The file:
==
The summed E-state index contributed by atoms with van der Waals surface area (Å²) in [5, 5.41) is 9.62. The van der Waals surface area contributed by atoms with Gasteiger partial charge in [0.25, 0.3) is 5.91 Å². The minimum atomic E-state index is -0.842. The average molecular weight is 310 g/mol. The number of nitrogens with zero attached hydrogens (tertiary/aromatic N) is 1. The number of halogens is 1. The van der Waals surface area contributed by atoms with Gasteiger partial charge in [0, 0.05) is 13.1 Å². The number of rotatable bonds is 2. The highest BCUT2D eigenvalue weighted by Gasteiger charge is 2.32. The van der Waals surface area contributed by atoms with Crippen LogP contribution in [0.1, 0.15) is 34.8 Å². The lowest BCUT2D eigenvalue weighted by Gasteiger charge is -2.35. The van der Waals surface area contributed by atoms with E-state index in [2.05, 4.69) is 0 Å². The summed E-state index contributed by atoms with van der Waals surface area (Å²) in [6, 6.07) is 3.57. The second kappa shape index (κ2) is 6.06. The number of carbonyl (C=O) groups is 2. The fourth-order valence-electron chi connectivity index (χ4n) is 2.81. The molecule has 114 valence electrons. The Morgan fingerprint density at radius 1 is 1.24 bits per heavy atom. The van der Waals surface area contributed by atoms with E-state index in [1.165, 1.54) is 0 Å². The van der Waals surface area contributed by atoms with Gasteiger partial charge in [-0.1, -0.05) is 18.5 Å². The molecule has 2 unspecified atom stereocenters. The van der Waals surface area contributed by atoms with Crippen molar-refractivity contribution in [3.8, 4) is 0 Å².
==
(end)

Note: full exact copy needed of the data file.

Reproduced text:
The summed E-state index contributed by atoms with van der Waals surface area (Å²) in [5, 5.41) is 9.62. The van der Waals surface area contributed by atoms with Gasteiger partial charge in [0.25, 0.3) is 5.91 Å². The minimum atomic E-state index is -0.842. The average molecular weight is 310 g/mol. The number of nitrogens with zero attached hydrogens (tertiary/aromatic N) is 1. The number of halogens is 1. The van der Waals surface area contributed by atoms with Gasteiger partial charge in [0, 0.05) is 13.1 Å². The number of rotatable bonds is 2. The highest BCUT2D eigenvalue weighted by Gasteiger charge is 2.32. The van der Waals surface area contributed by atoms with Crippen LogP contribution in [0.1, 0.15) is 34.8 Å². The lowest BCUT2D eigenvalue weighted by Gasteiger charge is -2.35. The van der Waals surface area contributed by atoms with E-state index in [2.05, 4.69) is 0 Å². The summed E-state index contributed by atoms with van der Waals surface area (Å²) in [6, 6.07) is 3.57. The second kappa shape index (κ2) is 6.06. The number of carbonyl (C=O) groups is 2. The fourth-order valence-electron chi connectivity index (χ4n) is 2.81. The molecule has 114 valence electrons. The Morgan fingerprint density at radius 1 is 1.24 bits per heavy atom. The van der Waals surface area contributed by atoms with E-state index in [1.165, 1.54) is 0 Å². The van der Waals surface area contributed by atoms with Gasteiger partial charge in [-0.1, -0.05) is 18.5 Å². The molecule has 2 unspecified atom stereocenters. The van der Waals surface area contributed by atoms with Crippen molar-refractivity contribution in [3.8, 4) is 0 Å².